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Philip Ball majored in chemistry at the University of Oxford and received a Ph.D. in physics from the University of Bristol. He is a writer and consulting editor for Nature and a regular contributor to the scientific and popular press, including New Scientist and the New York Times. Ball is the author of six other books, including The Self-Made Tapestry: Pattern Formation in Nature and Life's Matrix: A Biography of Water.
British science popularizer Ball (Stories of the Invisible; Life's Matrix) is part of the excellent new breed of explainers who produce imaginative and vivid prose in magazines like Nature and New Scientist. With academic degrees in chemistry and physics, Ball is also coordinator of an offbeat theater company called Homunculus. Here he applies his considerable energies to the study of how color developed in art and science from ancient history to the present. He has clearly spent time looking at art, and his range over these 14 chapters encompasses prehistory, Tintoretto and Gauguin. What painters have produced over time, Ball shows, has always been connected to the colors available to them. Major styles of painting, from the Venetian Renaissance to French impressionism, can be associated with innovations in pigment manufacture. Scientific discoveries, business imperatives and the history of art are all linked via colors on the painter's palette. In an intriguing chapter on the color in art restorations, for example, he notes, "I have often felt mystified at why Van Gogh's `Sun Flowers' commands such high regard it seems a drab, lackluster piece, uncharacteristic of the artist. But that is because we are not seeing what the artist painted. Those dirty ochres were once bright." Boasting a full and useful bibliography, this book even ventures some predictions about artists' use of color in the future, such as "pigments that change hue as we change our viewing angle." Readers will find the pigments here bright, varied and attractive. (Feb.) Forecast: A good bet for the scientifically inclined who want a grounded entry point to the arts, this book will also stretch out to art fans who want writing well-versed in art's physical bases. It's a rare example of a crossover study where an author really seems to grasp both domains. Copyright 2001 Cahners Business Information.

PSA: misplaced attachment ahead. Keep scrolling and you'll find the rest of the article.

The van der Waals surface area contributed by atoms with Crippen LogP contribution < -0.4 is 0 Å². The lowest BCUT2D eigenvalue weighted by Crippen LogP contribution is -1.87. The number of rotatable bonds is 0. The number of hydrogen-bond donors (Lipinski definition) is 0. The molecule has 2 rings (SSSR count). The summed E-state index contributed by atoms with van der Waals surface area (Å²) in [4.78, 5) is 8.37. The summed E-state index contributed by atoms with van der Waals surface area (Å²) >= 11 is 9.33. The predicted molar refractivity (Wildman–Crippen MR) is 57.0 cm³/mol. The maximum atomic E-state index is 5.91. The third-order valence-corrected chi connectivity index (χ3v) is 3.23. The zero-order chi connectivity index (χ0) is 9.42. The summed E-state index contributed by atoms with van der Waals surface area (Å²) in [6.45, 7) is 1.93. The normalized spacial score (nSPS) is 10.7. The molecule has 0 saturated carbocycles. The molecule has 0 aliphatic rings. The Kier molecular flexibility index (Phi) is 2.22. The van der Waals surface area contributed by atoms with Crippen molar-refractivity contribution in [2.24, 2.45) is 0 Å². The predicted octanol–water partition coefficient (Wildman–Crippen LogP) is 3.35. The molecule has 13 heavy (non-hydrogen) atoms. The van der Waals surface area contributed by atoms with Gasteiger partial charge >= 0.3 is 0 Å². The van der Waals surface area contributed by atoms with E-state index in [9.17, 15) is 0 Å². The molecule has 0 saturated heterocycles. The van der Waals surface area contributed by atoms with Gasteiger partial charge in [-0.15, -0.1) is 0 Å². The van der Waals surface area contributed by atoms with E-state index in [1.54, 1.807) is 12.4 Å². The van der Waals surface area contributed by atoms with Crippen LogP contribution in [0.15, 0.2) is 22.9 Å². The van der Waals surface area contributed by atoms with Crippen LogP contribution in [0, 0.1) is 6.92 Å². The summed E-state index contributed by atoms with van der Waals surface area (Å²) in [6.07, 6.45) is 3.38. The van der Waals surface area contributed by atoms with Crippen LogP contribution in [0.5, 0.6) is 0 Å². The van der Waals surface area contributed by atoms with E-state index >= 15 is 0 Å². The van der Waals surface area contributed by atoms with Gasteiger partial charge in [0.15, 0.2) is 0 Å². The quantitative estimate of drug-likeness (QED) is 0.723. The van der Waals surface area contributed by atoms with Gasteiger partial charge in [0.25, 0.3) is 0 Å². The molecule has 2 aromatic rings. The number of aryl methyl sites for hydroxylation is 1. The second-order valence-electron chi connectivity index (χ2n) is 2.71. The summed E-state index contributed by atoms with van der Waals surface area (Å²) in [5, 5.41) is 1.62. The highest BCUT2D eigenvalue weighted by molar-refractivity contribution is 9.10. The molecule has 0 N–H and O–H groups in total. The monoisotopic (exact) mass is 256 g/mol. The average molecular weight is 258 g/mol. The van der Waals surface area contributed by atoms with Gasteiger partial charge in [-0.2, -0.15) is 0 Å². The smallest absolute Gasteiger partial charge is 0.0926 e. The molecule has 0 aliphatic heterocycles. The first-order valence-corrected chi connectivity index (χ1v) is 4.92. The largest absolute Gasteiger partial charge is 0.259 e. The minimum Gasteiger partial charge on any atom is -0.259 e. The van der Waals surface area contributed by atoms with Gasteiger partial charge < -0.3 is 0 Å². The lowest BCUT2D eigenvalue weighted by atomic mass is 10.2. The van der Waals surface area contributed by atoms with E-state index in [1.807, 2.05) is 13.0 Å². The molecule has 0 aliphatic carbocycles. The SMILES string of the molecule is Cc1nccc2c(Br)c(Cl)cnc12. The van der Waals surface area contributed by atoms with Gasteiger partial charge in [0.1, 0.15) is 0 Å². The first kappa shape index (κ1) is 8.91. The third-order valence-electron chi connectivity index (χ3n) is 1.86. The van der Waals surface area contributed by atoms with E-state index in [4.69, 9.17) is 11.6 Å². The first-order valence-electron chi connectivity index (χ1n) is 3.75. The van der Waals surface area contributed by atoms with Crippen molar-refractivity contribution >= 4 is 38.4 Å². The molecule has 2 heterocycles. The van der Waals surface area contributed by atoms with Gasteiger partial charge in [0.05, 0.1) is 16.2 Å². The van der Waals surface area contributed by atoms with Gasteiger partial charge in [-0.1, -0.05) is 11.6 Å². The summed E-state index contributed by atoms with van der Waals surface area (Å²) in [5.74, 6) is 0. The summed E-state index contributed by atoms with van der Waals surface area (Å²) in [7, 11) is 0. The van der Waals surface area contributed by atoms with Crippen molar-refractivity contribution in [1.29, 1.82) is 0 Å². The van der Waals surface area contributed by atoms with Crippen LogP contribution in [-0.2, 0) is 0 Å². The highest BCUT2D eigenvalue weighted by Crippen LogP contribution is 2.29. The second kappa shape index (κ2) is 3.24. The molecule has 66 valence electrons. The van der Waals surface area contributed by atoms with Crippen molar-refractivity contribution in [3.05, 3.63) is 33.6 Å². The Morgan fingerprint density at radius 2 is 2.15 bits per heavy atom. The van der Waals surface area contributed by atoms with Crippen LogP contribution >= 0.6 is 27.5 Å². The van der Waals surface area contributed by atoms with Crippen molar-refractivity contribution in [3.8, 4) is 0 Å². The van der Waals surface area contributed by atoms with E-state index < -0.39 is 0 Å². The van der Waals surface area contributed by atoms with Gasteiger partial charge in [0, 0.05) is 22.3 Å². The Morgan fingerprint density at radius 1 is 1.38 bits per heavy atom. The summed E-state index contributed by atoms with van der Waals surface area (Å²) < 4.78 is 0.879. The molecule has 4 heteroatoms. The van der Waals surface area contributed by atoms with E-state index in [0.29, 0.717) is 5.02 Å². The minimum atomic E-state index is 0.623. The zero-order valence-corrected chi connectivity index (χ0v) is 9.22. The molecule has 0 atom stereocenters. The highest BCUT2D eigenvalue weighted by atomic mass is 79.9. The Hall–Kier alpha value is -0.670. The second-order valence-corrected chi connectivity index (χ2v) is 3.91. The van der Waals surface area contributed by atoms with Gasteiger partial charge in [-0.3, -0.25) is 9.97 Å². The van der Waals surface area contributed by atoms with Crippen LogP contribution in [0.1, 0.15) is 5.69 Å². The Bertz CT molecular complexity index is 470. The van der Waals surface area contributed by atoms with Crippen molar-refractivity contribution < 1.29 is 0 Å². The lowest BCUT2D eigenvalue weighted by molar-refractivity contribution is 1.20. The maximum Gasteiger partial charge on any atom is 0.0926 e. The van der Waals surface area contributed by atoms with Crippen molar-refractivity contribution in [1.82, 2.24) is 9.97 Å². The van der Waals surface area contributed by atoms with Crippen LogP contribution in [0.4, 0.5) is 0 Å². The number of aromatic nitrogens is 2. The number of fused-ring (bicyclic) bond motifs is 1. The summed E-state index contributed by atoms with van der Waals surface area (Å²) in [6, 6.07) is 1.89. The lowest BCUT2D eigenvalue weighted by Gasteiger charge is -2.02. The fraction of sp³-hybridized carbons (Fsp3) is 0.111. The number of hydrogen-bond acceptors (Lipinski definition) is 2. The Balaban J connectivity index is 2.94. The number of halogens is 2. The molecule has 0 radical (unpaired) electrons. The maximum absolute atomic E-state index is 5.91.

Trained as a chemist and physicist, British science writer Ball (Life's Matrix: A Biography of Water) here examines the physics of artists' pigments, from antiquity to the present and just beyond. He looks at the basic structures of pigments available to artists and at the art these pigments made possible (or not) at any given time. It is refreshing to see art, chiefly paintings, viewed by someone with a starting point outside of traditional art history or even the new art history. But the topic is complex, and Ball's sometimes unclear writing style will limit full access even to readers who are well grounded in the discipline. While his insights are frequently fresh, and he has spent time looking at art with the naked eye as well as through a microscope, Ball perhaps values his conclusions too much in isolation. His work is more focused on the actual chemistry than are the few other considerations of this topic available, such as John Gage's Color and Culture or Color and Meaning. Nonetheless, this rare treatment of a central issue in artists' work is recommended for advanced collections. (Illustrations not seen.) Jack Perry Brown, Art Inst. of Chicago Lib. Copyright 2002 Cahners Business Information.